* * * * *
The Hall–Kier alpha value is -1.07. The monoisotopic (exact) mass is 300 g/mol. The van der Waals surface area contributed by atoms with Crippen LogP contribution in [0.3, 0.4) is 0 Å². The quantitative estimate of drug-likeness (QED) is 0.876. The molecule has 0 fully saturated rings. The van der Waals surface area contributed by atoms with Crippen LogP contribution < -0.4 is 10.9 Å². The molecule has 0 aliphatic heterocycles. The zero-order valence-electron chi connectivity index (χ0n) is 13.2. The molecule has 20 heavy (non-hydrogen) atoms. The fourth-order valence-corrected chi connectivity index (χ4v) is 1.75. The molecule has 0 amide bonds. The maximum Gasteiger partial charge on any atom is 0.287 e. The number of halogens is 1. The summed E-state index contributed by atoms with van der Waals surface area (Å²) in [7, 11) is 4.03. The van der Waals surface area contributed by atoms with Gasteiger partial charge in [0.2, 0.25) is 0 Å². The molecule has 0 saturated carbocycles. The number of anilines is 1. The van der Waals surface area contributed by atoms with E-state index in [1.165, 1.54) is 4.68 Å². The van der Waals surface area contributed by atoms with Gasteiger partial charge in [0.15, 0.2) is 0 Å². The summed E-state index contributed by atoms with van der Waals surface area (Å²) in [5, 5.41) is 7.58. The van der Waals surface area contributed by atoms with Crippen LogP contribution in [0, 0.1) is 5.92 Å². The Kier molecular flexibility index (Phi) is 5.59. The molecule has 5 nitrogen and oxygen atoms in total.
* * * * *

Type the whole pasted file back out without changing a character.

The Hall–Kier alpha value is -1.07. The monoisotopic (exact) mass is 300 g/mol. The van der Waals surface area contributed by atoms with Crippen LogP contribution in [0.3, 0.4) is 0 Å². The quantitative estimate of drug-likeness (QED) is 0.876. The molecule has 0 fully saturated rings. The van der Waals surface area contributed by atoms with Crippen LogP contribution < -0.4 is 10.9 Å². The molecule has 0 aliphatic heterocycles. The zero-order valence-electron chi connectivity index (χ0n) is 13.2. The molecule has 20 heavy (non-hydrogen) atoms. The fourth-order valence-corrected chi connectivity index (χ4v) is 1.75. The molecule has 0 amide bonds. The maximum Gasteiger partial charge on any atom is 0.287 e. The number of halogens is 1. The summed E-state index contributed by atoms with van der Waals surface area (Å²) in [7, 11) is 4.03. The van der Waals surface area contributed by atoms with Gasteiger partial charge in [0.2, 0.25) is 0 Å². The molecule has 0 saturated carbocycles. The number of anilines is 1. The van der Waals surface area contributed by atoms with E-state index in [1.165, 1.54) is 4.68 Å². The van der Waals surface area contributed by atoms with Gasteiger partial charge in [0.15, 0.2) is 0 Å². The summed E-state index contributed by atoms with van der Waals surface area (Å²) in [5, 5.41) is 7.58. The van der Waals surface area contributed by atoms with Crippen LogP contribution in [0, 0.1) is 5.92 Å². The Kier molecular flexibility index (Phi) is 5.59. The molecule has 5 nitrogen and oxygen atoms in total.